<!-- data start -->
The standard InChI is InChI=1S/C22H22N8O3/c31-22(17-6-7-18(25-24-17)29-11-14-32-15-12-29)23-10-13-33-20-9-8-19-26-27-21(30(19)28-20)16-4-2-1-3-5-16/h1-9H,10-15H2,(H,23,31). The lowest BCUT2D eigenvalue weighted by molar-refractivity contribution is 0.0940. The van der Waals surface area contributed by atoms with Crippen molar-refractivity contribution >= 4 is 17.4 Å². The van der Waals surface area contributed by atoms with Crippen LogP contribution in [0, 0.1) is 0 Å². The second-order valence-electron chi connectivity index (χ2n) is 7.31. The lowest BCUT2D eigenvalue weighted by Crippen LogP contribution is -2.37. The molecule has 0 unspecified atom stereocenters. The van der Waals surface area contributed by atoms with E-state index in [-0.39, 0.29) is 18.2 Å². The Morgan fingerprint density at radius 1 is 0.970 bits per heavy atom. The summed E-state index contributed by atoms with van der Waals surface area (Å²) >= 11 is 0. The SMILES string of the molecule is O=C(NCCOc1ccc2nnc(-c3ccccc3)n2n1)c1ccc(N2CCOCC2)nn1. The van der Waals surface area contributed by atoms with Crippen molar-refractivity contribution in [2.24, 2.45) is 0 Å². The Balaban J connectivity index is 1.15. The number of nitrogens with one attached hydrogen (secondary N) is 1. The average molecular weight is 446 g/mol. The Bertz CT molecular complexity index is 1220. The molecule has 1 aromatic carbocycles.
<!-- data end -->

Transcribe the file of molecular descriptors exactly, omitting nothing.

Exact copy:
The standard InChI is InChI=1S/C22H22N8O3/c31-22(17-6-7-18(25-24-17)29-11-14-32-15-12-29)23-10-13-33-20-9-8-19-26-27-21(30(19)28-20)16-4-2-1-3-5-16/h1-9H,10-15H2,(H,23,31). The lowest BCUT2D eigenvalue weighted by molar-refractivity contribution is 0.0940. The van der Waals surface area contributed by atoms with Crippen molar-refractivity contribution >= 4 is 17.4 Å². The van der Waals surface area contributed by atoms with Crippen LogP contribution in [0, 0.1) is 0 Å². The second-order valence-electron chi connectivity index (χ2n) is 7.31. The lowest BCUT2D eigenvalue weighted by Crippen LogP contribution is -2.37. The molecule has 0 unspecified atom stereocenters. The van der Waals surface area contributed by atoms with E-state index in [-0.39, 0.29) is 18.2 Å². The Morgan fingerprint density at radius 1 is 0.970 bits per heavy atom. The summed E-state index contributed by atoms with van der Waals surface area (Å²) >= 11 is 0. The SMILES string of the molecule is O=C(NCCOc1ccc2nnc(-c3ccccc3)n2n1)c1ccc(N2CCOCC2)nn1. The van der Waals surface area contributed by atoms with Crippen molar-refractivity contribution in [2.24, 2.45) is 0 Å². The Balaban J connectivity index is 1.15. The number of nitrogens with one attached hydrogen (secondary N) is 1. The average molecular weight is 446 g/mol. The Bertz CT molecular complexity index is 1220. The molecule has 1 aromatic carbocycles.